“Most Dangerous Man in America”: “Pentagon Papers” whistleblower Ellsberg is dead

“Most Dangerous Man in America”
Pentagon Papers whistleblower Ellsberg has died

Daniel Ellsberg unveils a 7,000-page document in the early 1970s because he believes the Vietnam War cannot be won. He makes many enemies and has to go through a trial. Decades later, he is still politically active. Ellsberg has now died at the age of 92.

The US whistleblower Daniel Ellsberg, known for piercing the “Pentagon Papers” on the Vietnam War, is dead. He died “peacefully” on Friday at the age of 92 at his home in Kensington, California, as a result of pancreatic cancer, as did his family communicated. Ellsberg made his illness public in March and said that his doctors said he had no more than six months to live.

Ellsberg was charged with violating an espionage law – but the charges were eventually dropped.

(Photo: picture alliance / ASSOCIATED PRESS)

“Daniel was a seeker of truth and a patriotic truth teller, an anti-war activist, a beloved husband, father, grandfather and great-grandfather, a dear friend to many and an inspiration to countless others,” the family said. “We will all miss him very much.”

Ellsberg was one of the most famous whistleblowers in history. The former Pentagon employee worked for the Rand Corporation think tank when, in 1971, he first leaked parts of a top-secret document from the US Department of Defense to the New York Times – the Pentagon Papers on the Vietnam War. The approximately 7,000-page document showed that US governments had lied to the public and Congress about operations in the war.

Nixon and Kissinger were furious

Ellsberg did not consider the Vietnam War to be winnable and hoped that the publication of the document would bring about a quicker end to the fighting. The government of US President Richard Nixon reacted angrily, Nixon’s National Security Advisor Henry Kissinger described Ellsberg as the “most dangerous man in America”.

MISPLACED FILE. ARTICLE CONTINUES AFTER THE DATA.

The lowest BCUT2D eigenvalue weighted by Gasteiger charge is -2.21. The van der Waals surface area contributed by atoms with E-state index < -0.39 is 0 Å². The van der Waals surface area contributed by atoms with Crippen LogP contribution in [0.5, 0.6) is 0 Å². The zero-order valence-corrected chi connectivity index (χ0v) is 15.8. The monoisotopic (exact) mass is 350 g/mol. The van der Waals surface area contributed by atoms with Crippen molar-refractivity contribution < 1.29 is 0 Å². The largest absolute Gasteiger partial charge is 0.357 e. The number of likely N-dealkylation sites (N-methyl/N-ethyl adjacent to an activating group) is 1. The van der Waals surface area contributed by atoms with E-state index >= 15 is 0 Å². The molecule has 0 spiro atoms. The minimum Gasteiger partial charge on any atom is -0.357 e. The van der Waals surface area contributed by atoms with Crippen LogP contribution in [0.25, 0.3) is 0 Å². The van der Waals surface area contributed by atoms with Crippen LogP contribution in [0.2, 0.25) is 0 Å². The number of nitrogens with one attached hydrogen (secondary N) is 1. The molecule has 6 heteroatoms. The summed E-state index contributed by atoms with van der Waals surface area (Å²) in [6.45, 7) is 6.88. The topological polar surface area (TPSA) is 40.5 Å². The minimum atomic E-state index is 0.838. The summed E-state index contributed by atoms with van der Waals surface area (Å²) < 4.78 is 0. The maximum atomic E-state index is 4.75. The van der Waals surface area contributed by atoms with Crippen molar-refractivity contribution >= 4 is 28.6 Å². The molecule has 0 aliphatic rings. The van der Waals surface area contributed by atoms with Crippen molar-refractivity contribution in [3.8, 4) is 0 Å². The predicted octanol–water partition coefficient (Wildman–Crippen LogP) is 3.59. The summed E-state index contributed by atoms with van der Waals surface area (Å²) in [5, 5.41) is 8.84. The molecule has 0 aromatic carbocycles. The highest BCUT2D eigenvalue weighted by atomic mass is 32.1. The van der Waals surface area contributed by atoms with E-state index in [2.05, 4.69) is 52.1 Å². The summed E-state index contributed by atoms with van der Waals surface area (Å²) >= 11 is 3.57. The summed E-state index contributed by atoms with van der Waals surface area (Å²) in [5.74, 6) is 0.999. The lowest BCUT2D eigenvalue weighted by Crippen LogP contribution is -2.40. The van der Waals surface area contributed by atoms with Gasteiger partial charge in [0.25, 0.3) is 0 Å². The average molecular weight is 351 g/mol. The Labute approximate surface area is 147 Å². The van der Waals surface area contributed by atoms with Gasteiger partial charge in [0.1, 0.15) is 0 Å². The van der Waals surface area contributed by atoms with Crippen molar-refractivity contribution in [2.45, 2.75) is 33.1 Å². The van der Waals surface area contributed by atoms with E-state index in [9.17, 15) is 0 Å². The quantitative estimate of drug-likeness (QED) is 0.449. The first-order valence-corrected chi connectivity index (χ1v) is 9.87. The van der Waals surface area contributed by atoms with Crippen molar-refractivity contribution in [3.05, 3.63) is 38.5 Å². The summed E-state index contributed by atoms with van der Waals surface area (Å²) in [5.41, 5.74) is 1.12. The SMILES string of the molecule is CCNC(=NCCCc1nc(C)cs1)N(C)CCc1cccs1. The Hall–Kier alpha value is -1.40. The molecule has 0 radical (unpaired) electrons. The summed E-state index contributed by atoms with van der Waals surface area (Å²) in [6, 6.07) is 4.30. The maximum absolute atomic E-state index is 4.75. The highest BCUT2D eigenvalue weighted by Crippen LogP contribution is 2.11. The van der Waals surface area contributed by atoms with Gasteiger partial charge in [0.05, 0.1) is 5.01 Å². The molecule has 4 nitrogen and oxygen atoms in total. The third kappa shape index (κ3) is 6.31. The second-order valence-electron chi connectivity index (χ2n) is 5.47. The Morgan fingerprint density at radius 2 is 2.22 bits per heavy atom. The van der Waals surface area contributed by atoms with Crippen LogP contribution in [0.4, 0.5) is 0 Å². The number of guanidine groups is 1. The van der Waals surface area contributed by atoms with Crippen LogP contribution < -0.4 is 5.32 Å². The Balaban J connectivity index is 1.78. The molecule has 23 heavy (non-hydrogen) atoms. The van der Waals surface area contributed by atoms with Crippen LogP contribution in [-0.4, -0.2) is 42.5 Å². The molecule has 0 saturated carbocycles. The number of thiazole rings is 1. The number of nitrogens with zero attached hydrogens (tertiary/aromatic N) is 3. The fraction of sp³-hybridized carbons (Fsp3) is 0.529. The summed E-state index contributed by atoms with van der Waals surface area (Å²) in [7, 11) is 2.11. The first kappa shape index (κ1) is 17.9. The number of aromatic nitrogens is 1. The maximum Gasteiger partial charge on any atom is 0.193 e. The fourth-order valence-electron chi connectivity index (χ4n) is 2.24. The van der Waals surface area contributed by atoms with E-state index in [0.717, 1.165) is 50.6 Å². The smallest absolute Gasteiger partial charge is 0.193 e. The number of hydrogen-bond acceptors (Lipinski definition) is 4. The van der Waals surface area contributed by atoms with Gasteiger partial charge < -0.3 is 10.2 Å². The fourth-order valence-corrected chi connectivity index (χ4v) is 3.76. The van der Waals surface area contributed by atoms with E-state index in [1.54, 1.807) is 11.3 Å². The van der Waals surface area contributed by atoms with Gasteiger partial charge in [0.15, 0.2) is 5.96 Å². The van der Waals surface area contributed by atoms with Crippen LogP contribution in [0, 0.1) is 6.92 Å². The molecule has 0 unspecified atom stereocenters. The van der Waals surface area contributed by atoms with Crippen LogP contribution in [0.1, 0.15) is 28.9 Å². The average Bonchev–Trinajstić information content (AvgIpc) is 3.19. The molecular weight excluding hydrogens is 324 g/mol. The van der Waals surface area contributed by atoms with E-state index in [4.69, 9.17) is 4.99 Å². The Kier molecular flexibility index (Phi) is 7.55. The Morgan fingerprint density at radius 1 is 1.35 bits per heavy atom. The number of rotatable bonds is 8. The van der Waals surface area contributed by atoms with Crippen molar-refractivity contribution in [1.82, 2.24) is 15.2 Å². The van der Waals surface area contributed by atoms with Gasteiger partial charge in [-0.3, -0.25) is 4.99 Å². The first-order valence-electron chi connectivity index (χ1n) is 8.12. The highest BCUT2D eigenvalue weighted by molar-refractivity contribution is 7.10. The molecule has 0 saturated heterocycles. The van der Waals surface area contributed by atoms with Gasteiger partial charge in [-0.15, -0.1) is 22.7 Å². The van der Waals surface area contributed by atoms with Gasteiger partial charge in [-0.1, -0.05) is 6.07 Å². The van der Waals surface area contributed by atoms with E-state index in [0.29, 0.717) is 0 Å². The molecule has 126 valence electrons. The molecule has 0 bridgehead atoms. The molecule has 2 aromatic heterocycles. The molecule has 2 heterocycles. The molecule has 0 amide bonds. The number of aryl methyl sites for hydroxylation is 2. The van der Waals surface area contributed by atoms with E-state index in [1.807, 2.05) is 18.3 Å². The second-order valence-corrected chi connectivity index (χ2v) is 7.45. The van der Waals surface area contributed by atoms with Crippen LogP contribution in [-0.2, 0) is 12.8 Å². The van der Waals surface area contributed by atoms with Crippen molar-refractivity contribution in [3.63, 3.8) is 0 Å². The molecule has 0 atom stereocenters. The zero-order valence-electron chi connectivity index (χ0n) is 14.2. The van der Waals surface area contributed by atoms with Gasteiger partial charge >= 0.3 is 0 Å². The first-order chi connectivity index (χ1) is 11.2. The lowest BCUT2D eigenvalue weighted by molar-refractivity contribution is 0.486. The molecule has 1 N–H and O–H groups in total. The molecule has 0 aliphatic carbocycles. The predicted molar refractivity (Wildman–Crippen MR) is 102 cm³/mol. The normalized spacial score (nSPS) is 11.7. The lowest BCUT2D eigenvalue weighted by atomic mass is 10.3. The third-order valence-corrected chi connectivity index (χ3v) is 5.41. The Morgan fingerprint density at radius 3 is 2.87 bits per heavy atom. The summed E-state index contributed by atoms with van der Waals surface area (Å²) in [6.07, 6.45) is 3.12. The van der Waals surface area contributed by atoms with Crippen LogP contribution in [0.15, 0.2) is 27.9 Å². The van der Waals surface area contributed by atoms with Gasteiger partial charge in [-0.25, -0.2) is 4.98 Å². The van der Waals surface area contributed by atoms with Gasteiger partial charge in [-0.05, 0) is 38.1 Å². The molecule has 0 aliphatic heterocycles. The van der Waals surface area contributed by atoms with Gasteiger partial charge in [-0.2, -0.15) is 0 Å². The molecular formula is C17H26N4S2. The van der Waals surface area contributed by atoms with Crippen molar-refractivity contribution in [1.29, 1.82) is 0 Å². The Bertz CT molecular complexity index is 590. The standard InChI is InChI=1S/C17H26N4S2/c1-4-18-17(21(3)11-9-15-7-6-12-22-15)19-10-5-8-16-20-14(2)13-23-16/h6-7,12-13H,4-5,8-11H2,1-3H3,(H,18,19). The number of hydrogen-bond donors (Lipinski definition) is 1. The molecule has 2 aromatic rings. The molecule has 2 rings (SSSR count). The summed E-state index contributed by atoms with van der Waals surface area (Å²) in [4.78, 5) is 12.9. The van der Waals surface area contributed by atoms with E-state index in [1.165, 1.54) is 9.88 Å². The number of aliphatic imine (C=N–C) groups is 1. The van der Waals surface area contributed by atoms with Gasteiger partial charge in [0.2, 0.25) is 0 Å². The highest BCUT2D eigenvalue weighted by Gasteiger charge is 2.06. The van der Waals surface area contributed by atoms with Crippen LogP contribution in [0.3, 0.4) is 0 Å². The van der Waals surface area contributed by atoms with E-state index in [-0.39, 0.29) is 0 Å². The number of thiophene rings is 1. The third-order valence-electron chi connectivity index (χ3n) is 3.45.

Ellsberg turned himself in to justice. He was charged with violating an espionage law and put on trial. In 1973, however, a judge dismissed the charges, among other things, because of illegal collection of evidence by the government.

“When I copied the Pentagon Papers in 1969, I had every reason to believe that I would spend the rest of my life behind bars,” Ellsberg said in March of this year when he revealed his cancer. “It was a fate I would gladly have accepted if it meant hastening the end of the Vietnam War.”

Politically active until his death

Ellsberg has been an author, speaker and anti-war activist for the past few decades. He is one of the co-founders of the non-governmental organization Freedom of the Press Foundation, which campaigns for press freedom.

According to him, he was diagnosed with inoperable pancreatic cancer on February 17. His doctors told him he only had “three to six months to live,” Ellsberg wrote in early March. He decided against chemotherapy.

His wife and children said on Friday that Ellsberg passed away “without pain and surrounded by loving family”. In the months after his diagnosis, he spoke in numerous interviews, among other things, about the danger of a nuclear war from the Ukraine war. He also experienced “moments of joy and love”, including his 92nd birthday in April and the 85th birthday of his wife Patricia.

“He was thrilled to be able to go off the salt-free diet his doctor prescribed five years ago,” the family said. “Hot chocolate, croissants, cakes, poppy seed bagels and smoked salmon have given him extra pleasure these past few months.” Ellsberg has also rewatched several of his favorite films, including his all-time favorite, the Western Butch Cassidy and the Sundance Kid.

In view of the numerous donations in his last days, Ellsberg joked: “If I had known that dying would be like this, I would have done it earlier.” His wife replied: “Then I’m glad you didn’t do it.”

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